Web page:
The move, which economists deem positive, is a prelude to needed monetary reform.
When Bola Tinubu was inaugurated as president of Nigeria on May 29, he noted that the country’s monetary policy needed “thorough housecleaning,” and ordered the Central Bank of Nigeria (CBN) to work toward rationalizing its often vexing system of multiple exchange rates.
Action was not long in coming.
Eleven days later, Tinubu ordered the suspension of CBN Governor Godwin Emefiele from office, and asked him to hand over the reins to a deputy governor. The suspension was the latest step in an ongoing investigation of Emefiele’s office and the first step in a planning reform of the financial sector, the government stated following the suspension. Two days later, the Department of State Security announced it had the former governor in custody, with a list of allegations filed against him.
The removal of Emfiele, who had served nine years as governor, is unlikely to cause any destabilization in the state’s economic or financial policy, says Muda Yusuf, an economist and head of a Lagos-based think tank. “Rather, it is positive,” he argues, since “there is a need for policy reform in our financial sector,” and Emefiele’s removal will pave the way for improvements.
However, for the financial sector, businesses that trade with Nigeria, and critics of development policy in one of the world’s key oil exporters, the more important aspect of the move was as a prelude to needed monetary reform. Within days, the CBN announced it was floating the naira exchange rate and asked banks to sell dollars to their customers at market-determined rates.
At least two bankers confirmed the development but declined to be quoted on the issue. The exchange rate tumbled 40% on the news.
“If anything, the president is likely to liberalize the exchange rate system as he is doing with fuel,” says Sebastian Spio-Garbrah, chief frontier markets analyst at Damina Advisors, an independent frontier markets research and consulting firm with offices in the UK, Canada, Switzerland, and Ghana as well as Nigeria. “The parallel market rates gets business complicated, so Tinubu is going to push for a full liberalization.” Days earlier, Tinubu announced cuts in fuel subsidies in a bid to control spending.
For years, Nigeria has had an assortment of exchange rates, including the Investors and Exporters rate, today 463.8 to the dollar, and a parallel or black-market rate, most recently 755 to the dollar, which many regarded as the most relevant for investment decisions. Unifying the rates, Tinubu said at his inauguration, would direct funds away from arbitrage and into meaningful investment in plant and equipment for industrial expansion.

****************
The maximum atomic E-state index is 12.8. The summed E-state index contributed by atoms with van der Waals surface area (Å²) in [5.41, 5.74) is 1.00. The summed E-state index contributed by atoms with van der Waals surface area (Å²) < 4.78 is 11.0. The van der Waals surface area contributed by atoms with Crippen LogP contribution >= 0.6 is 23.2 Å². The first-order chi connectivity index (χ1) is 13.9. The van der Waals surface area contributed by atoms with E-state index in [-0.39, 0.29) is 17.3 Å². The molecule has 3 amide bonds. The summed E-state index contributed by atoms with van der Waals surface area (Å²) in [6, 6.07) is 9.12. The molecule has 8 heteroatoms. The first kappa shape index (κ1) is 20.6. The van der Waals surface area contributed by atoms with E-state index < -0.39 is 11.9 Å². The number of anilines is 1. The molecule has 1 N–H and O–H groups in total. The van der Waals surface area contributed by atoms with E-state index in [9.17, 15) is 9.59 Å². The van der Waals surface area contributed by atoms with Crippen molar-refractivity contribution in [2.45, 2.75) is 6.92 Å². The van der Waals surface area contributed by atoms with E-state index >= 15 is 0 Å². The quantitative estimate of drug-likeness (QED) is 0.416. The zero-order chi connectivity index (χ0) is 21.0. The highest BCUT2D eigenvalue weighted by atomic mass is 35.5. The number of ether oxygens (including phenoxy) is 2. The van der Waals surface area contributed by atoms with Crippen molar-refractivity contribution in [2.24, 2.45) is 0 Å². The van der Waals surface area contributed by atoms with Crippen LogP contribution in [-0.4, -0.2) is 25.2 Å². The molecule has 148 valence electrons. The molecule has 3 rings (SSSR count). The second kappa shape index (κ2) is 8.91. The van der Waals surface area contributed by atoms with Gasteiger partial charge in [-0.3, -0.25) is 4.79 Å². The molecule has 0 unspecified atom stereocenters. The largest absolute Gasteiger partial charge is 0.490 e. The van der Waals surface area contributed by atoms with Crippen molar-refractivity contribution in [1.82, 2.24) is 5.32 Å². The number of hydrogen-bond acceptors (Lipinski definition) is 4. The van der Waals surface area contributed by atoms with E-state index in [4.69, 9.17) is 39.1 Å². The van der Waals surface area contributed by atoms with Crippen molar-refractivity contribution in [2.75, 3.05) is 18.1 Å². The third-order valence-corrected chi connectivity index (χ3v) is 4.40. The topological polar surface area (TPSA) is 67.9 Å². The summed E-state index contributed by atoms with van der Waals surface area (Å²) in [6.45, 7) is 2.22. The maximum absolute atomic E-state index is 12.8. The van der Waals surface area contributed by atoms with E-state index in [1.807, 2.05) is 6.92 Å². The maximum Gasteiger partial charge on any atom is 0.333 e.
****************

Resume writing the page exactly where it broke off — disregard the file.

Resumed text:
The multiple-rate regime was seen by many analysts a failing of Emefiele’s leadership. Under this aegis, the central bank argued that it did not amount to “multiple” rates, but various windows for accessing foreign exchange. And other close observers warn that a shift to an unmanaged system will not be easy for a country like Nigeria.
“The problem with full liberalization is that when you look at history, countries that are oil exporters never had floating exchange rates, but managed exchange rates because oil is a more volatile commodity,” Spio-Garbrah notes. “So commodity exporters generally have more managed currencies. When you liberalize the currency market, the local currency always becomes weaker for a country that imports a lot.”
That could threaten protected industries, he warns, “but not the financial market.”
But with Tinubu’s government taking a different tack, Emefiele’s departure was in the cards. Separately, he incurred the displeasure of Nigerians late last year when the CBN embarked on a controversial redesign of the naira. The exchange program led to severe distortion in economic activities, with millions of Nigerians unable to access their bank accounts for days and weeks.
“Emefiele’s position on foreign exchange and naira redesign is not the same with the new president, which means they are not on the same page,” says Yusuf. “You cannot reform a place without making changes. If the person who should drive the reform is not in support how do you drive it?”